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MCYS responds to concerns raised about foster child

1.  We have received media queries and public feedback on the MCYS Facebook page on concerns raised about a foster child.

2.  As a policy, MCYS does not comment on individual foster cases so as to protect the interests of the child. However, we have to make clarifications on this case, because confidential information on the child has regrettably been released in the public domain and some of the information was inaccurate and misleading.

MCYS Fostering Scheme
3.  The MCYS Fostering Scheme provides care for children from disadvantaged backgrounds. Foster parents play an important role in providing alternative home-based care for infants and children who for various reasons are unable to remain with their own families. While the children are on the scheme, MCYS officers work with the natural parents or guardians on the longer term care plan.

4.  Fostering is not adoption. Foster parents do not have legal parental rights over the child. They are briefed on their responsibilities in meeting the foster child’s needs and in ensuring the confidentiality of the child’s background to protect the interest of the child. Foster parents sign an agreement to acknowledge the terms and conditions of the fostering arrangement. MCYS provides support for foster families, including a monthly allowance to cover the child’s expenses, training, advice and other assistance.

5. MCYS recognises that foster parents and their foster children develop bonds over time, and some find it difficult to part. We have put in place training for foster parents. We have also arranged for experienced foster parents to share with others on how to prepare for and cope with separation.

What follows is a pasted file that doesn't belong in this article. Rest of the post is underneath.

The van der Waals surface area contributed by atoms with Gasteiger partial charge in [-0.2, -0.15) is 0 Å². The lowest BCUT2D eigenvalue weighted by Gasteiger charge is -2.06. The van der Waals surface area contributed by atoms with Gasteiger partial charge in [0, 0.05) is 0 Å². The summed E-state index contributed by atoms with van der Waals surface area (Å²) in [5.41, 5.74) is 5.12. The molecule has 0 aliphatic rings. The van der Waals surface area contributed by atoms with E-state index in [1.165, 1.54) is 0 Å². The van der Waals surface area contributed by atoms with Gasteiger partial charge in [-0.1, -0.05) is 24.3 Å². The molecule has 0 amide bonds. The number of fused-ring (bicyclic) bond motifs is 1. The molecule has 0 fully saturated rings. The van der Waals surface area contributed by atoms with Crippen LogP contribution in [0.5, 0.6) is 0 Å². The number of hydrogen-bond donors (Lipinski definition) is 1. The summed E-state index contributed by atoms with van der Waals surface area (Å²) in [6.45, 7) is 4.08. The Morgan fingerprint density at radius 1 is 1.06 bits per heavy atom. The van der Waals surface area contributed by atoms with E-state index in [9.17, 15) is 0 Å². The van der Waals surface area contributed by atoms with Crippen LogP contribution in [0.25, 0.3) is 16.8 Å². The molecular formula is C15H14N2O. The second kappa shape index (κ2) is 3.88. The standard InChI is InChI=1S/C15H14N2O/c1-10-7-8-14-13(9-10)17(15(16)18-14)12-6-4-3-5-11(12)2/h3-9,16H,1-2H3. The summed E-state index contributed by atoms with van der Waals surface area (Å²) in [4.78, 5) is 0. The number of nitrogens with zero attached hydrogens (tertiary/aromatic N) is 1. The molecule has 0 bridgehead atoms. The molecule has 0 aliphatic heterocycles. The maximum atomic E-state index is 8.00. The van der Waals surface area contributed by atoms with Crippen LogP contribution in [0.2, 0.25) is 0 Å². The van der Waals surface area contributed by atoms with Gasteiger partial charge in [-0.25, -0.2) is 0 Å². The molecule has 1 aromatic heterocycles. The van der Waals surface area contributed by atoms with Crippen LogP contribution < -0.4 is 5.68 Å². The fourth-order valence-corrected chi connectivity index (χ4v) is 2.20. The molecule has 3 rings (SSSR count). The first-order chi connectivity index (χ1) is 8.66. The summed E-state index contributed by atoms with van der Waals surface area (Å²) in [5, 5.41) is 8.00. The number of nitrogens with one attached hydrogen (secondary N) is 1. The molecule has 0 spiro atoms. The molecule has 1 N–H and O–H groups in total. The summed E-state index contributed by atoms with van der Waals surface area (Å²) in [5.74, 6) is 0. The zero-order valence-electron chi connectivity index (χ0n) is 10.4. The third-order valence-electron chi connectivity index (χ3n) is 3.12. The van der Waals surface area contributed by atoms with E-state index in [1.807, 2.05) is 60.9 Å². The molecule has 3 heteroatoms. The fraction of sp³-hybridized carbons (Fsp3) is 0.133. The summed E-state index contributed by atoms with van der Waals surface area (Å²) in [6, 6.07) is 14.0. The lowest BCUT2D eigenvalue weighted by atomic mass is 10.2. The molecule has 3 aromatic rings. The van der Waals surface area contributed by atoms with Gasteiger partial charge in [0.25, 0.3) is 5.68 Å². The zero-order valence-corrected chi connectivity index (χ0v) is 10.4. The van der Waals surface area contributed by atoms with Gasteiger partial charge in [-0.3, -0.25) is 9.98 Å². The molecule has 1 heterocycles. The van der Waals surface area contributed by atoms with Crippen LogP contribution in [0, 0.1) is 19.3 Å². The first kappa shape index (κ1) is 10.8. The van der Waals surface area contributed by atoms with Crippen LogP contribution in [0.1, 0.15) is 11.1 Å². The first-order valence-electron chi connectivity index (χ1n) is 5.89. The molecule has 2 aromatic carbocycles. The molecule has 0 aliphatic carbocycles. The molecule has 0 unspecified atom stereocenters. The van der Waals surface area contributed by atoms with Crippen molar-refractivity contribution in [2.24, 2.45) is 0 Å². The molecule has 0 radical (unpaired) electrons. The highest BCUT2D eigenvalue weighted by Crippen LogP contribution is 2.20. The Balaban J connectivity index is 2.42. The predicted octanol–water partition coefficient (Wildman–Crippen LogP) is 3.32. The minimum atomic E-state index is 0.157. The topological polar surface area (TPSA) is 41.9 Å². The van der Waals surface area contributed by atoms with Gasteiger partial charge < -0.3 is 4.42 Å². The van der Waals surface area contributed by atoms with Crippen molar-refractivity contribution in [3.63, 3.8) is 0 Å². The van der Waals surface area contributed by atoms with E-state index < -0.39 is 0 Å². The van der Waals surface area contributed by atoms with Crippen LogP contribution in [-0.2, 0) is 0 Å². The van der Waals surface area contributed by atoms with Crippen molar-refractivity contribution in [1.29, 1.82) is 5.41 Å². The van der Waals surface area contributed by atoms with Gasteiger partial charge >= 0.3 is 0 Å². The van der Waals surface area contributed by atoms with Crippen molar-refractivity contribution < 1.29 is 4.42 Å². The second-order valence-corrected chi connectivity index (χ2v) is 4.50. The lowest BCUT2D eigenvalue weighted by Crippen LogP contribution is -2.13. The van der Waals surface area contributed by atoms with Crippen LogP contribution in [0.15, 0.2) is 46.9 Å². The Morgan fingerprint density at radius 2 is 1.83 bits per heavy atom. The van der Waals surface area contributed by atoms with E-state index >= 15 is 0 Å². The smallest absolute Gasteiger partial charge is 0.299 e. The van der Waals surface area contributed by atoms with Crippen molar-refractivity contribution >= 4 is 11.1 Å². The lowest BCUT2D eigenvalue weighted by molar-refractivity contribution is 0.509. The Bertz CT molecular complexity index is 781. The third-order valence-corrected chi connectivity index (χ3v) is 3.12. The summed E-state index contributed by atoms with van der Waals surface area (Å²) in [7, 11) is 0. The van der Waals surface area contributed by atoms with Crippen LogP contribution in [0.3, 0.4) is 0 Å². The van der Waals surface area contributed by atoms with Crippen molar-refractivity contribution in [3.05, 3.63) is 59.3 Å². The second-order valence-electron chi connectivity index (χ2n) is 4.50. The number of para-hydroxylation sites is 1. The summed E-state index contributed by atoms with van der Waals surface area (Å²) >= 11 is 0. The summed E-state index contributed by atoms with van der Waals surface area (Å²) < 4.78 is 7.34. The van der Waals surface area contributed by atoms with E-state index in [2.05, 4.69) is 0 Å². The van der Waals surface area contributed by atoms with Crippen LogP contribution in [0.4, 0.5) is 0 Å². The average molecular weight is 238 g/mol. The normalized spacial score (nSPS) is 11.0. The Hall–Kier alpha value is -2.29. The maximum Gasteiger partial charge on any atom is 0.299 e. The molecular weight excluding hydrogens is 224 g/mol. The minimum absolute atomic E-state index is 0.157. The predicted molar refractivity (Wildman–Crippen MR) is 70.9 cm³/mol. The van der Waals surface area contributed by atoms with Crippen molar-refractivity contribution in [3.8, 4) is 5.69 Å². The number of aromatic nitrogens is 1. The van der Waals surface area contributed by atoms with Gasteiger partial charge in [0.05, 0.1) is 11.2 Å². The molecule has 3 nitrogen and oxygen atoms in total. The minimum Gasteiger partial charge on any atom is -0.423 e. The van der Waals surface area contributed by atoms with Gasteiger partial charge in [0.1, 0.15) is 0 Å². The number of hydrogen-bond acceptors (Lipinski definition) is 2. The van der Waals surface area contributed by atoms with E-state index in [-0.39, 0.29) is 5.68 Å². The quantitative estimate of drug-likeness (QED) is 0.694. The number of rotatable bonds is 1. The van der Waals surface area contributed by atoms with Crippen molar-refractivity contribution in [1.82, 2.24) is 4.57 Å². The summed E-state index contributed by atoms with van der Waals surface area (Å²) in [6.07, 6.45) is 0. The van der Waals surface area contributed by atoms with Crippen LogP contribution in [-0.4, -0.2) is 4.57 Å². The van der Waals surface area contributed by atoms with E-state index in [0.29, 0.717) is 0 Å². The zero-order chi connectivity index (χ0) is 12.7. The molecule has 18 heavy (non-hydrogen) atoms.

Case background
6.  In September 2008, this particular child was referred to MCYS by the police as his mother was serving a prison sentence. We consulted the child’s mother who agreed to place the child under foster care until her discharge from prison.

7.  The mother is a Malaysian and the child was born out of wedlock. In accordance with the laws of Singapore, the child is not a Singapore citizen by birth. His citizenship status follows that of his mother’s. Upon the mother’s discharge from prison, both she and her child would have to return to Malaysia.

8. In this case, the foster parents were told of this from the onset. Subsequently, they signed an agreement indicating they understood that the child would not be placed out for adoption in Singapore, and that all information pertaining to the child should be kept confidential. They also agreed to cooperate with MCYS on the care plan for the child. At the same time, we have been liaising with the Malaysian authorities to ensure that the welfare needs of the child will continue to be met in Malaysia upon their return.

9.  MCYS officers had met with the foster parents throughout the time the child was in their care. In total, we had made contact with the foster family on 13 visits and in more than 20 phone calls over the past one year to ensure that the child was doing well and to prepare them for the return of the child to his natural mother. These meetings intensified as the time drew near for the child to return with his mother to Malaysia.

10. On the agreed date and time, the foster parents did not release the child. Recognising the feelings of the foster parents, MCYS officers gave the foster family more time. We continued to engage them. They eventually agreed to cooperate, and the child has since returned to Malaysia. At no point was physical force used to remove the child from the foster parents.

11. The mother has the parental rights to the child. Prior to her return to Malaysia, the mother had indicated her desire to continue caring for her child. The Malaysian Social Welfare Department will work with the mother on the care arrangements for the child. As part of child welfare procedures, the Malaysian Social Welfare Department has applied for a court order to place the child temporarily in a children’s home pending further arrangements. This will help ensure that the child’s welfare is looked into and protected. In the meantime, the mother has access to the child.

12. MCYS recognises the challenges faced by foster parents and the children under their care. We will continue to support foster parents and to protect the interests of the children.

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TOC is independently gathering more facts on this case. We will bring our readers more information soon.

You may support the petition to 'Help baby Mohamed Isaac and his foster family HERE.